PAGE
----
Let $\operatorname{ GPF}(n)$ be the greatest prime factor of $n$, eg. $\operatorname{ GPF}(17)=17$, $\operatorname{ GPF}(18)=3$.

Is there a way to prove that the sequence $a_{n+1}=\operatorname{ GPF}(xa_n+y)$, eventually enter a cycle for all positive integers $x,a_0,y>0$?

Is there any set of positive integers $x,a_0,y>0$ such that $a_{n+1}=\operatorname{ GPF}(xa_n+y)\operatorname{ LPF}(xa_n+y)$ diverges?

Where $\operatorname{ LPF}(n)\geq2$ is the least prime factor of $n$.

  • $\begingroup$ This question was on math stack exchange for about 22 hours, but received no answers: math.stackexchange.com/questions/108178/… (Link requires 10k+ reputation on MSE) $\endgroup$ – Eric Naslund Feb 12 '12 at 15:51
  • $\begingroup$ It has 2 votes to undelete at m.se, where only 3 are needed. $\endgroup$ – Gerry Myerson Feb 12 '12 at 22:31
  • $\begingroup$ The first question is an open in general, and proved true when x divides y. Source: scribd.com/fullscreen/17073697 $\endgroup$ – LLLLL Feb 13 '12 at 14:12
  • $\begingroup$ The scridb page just has the assertion, and the reference. The proof is in Mihai Caragiu and Lisa Scheckelhoff, The greatest prime factor and related sequences, JP J. Algebra Number Theory Appl. 6 (2006), no. 2, 403–409, MR2283947 (2007h:11017). $\endgroup$ – Gerry Myerson Feb 13 '12 at 23:04

There is a paper on this problem, Mihai Caragiu, Recurrences based on the greatest prime factor function, JP J. Algebra Number Theory Appl. 19 (2010), no. 2, 155–163, MR2796479 (2012a:11010). The summary begins,

We introduce and discuss a generalized ultimate periodicity conjecture for prime sequences $\lbrace q_n\rbrace_{n\ge0}$ in which every term $q_n$ is recursively defined as the maximum element of the finite set $\lbrace P(A_jq_{n-1}+B_j)\mid j=1,\dots,k\rbrace$, where $P(x)$ represents the greatest prime factor of $x$, while $A_j$ and $B_j$ are fixed positive integers for $1\le j\le k$.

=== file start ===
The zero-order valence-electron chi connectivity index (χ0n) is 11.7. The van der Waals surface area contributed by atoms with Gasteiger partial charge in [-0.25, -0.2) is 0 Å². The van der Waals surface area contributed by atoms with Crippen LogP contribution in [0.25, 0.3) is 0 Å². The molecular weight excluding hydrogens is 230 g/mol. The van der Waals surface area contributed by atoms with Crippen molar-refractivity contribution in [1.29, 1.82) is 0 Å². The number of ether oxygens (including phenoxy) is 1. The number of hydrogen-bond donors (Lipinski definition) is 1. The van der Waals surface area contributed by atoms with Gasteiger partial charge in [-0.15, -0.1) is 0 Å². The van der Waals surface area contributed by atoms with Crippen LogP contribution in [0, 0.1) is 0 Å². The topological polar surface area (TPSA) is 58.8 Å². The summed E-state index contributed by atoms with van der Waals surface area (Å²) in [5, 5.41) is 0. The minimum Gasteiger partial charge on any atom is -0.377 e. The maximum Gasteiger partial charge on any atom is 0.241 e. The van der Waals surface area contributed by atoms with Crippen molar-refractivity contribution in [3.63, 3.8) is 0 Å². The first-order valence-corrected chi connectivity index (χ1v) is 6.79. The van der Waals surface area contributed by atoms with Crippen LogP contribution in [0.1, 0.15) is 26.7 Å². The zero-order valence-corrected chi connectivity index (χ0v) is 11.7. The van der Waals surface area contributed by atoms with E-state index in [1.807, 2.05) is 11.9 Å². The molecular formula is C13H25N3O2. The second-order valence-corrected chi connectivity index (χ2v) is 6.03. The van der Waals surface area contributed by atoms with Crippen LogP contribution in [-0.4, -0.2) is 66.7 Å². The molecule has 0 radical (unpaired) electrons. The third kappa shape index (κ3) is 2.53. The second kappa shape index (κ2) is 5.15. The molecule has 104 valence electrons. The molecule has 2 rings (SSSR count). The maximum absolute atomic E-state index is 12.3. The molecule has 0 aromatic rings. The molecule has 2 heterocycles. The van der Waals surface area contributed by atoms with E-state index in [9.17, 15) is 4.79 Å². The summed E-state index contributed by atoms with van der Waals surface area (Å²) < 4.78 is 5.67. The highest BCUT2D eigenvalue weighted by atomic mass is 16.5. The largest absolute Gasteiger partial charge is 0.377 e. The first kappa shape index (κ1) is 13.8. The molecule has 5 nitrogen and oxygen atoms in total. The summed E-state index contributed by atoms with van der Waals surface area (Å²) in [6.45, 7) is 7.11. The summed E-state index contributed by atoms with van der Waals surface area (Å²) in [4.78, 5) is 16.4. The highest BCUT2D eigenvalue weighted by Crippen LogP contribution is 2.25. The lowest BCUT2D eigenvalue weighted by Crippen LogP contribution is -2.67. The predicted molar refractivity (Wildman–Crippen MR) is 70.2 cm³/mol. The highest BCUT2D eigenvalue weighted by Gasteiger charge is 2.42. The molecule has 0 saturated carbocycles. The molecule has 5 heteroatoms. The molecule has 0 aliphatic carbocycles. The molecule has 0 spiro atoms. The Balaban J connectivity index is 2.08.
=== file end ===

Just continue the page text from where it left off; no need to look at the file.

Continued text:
I haven't seen the paper, just the summary in Math Reviews.


Not a full answer, but one can construct arbitrary long increasing $a_n$.

Since the primes contain arbitrary long arithmetic progressions, one can construct arbitrary long increasing $a_n$ - set $a_0$ to the first prime in the progression, $x=1$ and $y$ the difference of the progression.

So $a_n = \operatorname{GPF}(a_0 + n y)$ and for $n$ term prime AP $a_n$ is an increasing sequence of primes.

  • $\begingroup$ Another open problem is regarding Cunningham chains, which involve generating primes using 2p+1 as the iterate. It would be of interest to me if one could find x > 1 and y that produce longer chains than the known chains and progressions (22 if memory serves). Gerhard "Ask Me About System Design" Paseman, 2012.02.13 $\endgroup$ – Gerhard Paseman Feb 13 '12 at 17:04
  • $\begingroup$ Gerhard, web search showed that the longest prime AP is 26 and the Cunningham chain (of second kind 2p-1) is 17. For the AP a distributed project was used - Primegrid, so CPU time spent might have influenced the records: en.wikipedia.org/wiki/Primes_in_arithmetic_progression $\endgroup$ – joro Feb 14 '12 at 6:30

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